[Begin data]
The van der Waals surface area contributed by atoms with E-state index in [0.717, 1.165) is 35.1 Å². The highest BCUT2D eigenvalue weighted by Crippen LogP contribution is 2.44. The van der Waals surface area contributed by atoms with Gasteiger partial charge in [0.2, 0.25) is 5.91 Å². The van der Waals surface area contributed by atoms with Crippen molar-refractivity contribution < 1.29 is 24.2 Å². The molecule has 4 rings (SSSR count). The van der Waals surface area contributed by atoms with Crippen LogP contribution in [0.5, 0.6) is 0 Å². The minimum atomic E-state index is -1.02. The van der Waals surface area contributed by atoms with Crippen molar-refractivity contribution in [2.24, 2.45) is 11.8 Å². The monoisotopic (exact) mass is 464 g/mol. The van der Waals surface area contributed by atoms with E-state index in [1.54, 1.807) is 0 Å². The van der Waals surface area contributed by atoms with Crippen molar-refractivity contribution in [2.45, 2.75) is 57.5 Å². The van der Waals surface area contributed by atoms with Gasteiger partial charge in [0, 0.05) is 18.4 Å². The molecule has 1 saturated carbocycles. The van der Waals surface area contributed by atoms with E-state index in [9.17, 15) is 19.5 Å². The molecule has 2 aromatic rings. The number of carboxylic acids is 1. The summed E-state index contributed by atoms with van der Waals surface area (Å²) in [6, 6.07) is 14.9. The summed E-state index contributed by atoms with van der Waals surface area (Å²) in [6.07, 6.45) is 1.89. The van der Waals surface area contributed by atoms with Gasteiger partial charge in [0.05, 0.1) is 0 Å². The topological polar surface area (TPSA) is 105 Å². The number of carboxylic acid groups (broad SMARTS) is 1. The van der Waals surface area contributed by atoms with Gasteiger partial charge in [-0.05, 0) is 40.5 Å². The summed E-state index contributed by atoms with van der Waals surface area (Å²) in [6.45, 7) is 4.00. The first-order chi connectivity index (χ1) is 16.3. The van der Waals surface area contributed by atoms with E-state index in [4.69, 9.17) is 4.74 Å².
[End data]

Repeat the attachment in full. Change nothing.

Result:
The van der Waals surface area contributed by atoms with E-state index in [0.717, 1.165) is 35.1 Å². The highest BCUT2D eigenvalue weighted by Crippen LogP contribution is 2.44. The van der Waals surface area contributed by atoms with Gasteiger partial charge in [0.2, 0.25) is 5.91 Å². The van der Waals surface area contributed by atoms with Crippen molar-refractivity contribution < 1.29 is 24.2 Å². The molecule has 4 rings (SSSR count). The van der Waals surface area contributed by atoms with Crippen LogP contribution in [0.5, 0.6) is 0 Å². The minimum atomic E-state index is -1.02. The van der Waals surface area contributed by atoms with Crippen molar-refractivity contribution in [2.24, 2.45) is 11.8 Å². The monoisotopic (exact) mass is 464 g/mol. The van der Waals surface area contributed by atoms with E-state index in [1.54, 1.807) is 0 Å². The van der Waals surface area contributed by atoms with Crippen molar-refractivity contribution in [2.45, 2.75) is 57.5 Å². The van der Waals surface area contributed by atoms with Gasteiger partial charge in [0, 0.05) is 18.4 Å². The molecule has 1 saturated carbocycles. The van der Waals surface area contributed by atoms with E-state index in [9.17, 15) is 19.5 Å². The molecule has 2 aromatic rings. The number of carboxylic acids is 1. The summed E-state index contributed by atoms with van der Waals surface area (Å²) in [6, 6.07) is 14.9. The summed E-state index contributed by atoms with van der Waals surface area (Å²) in [6.07, 6.45) is 1.89. The van der Waals surface area contributed by atoms with Gasteiger partial charge in [0.05, 0.1) is 0 Å². The topological polar surface area (TPSA) is 105 Å². The number of carboxylic acid groups (broad SMARTS) is 1. The van der Waals surface area contributed by atoms with Gasteiger partial charge in [-0.05, 0) is 40.5 Å². The summed E-state index contributed by atoms with van der Waals surface area (Å²) in [6.45, 7) is 4.00. The first-order chi connectivity index (χ1) is 16.3. The van der Waals surface area contributed by atoms with E-state index in [4.69, 9.17) is 4.74 Å².